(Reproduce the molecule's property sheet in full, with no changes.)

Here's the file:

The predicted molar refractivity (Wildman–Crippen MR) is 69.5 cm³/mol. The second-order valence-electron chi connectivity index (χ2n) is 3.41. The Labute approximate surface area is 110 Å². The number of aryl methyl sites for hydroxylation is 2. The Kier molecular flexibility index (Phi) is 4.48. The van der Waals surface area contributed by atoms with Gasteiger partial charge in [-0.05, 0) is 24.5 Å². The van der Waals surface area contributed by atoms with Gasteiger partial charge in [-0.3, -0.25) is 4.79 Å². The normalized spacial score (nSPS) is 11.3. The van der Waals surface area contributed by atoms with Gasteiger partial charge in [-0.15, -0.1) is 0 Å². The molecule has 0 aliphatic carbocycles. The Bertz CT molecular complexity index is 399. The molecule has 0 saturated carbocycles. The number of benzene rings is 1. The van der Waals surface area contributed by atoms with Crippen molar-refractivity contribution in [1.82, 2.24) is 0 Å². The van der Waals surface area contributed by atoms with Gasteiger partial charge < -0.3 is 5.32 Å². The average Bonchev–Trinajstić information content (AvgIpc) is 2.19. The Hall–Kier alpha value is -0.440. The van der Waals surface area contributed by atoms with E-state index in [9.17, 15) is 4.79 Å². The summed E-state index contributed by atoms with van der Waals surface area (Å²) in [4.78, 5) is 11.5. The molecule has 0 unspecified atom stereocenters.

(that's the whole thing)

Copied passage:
The predicted molar refractivity (Wildman–Crippen MR) is 69.5 cm³/mol. The second-order valence-electron chi connectivity index (χ2n) is 3.41. The Labute approximate surface area is 110 Å². The number of aryl methyl sites for hydroxylation is 2. The Kier molecular flexibility index (Phi) is 4.48. The van der Waals surface area contributed by atoms with Gasteiger partial charge in [-0.05, 0) is 24.5 Å². The van der Waals surface area contributed by atoms with Gasteiger partial charge in [-0.3, -0.25) is 4.79 Å². The normalized spacial score (nSPS) is 11.3. The van der Waals surface area contributed by atoms with Gasteiger partial charge in [-0.15, -0.1) is 0 Å². The molecule has 0 aliphatic carbocycles. The Bertz CT molecular complexity index is 399. The molecule has 0 saturated carbocycles. The number of benzene rings is 1. The van der Waals surface area contributed by atoms with Crippen molar-refractivity contribution in [1.82, 2.24) is 0 Å². The van der Waals surface area contributed by atoms with Gasteiger partial charge < -0.3 is 5.32 Å². The average Bonchev–Trinajstić information content (AvgIpc) is 2.19. The Hall–Kier alpha value is -0.440. The van der Waals surface area contributed by atoms with E-state index in [9.17, 15) is 4.79 Å². The summed E-state index contributed by atoms with van der Waals surface area (Å²) in [4.78, 5) is 11.5. The molecule has 0 unspecified atom stereocenters.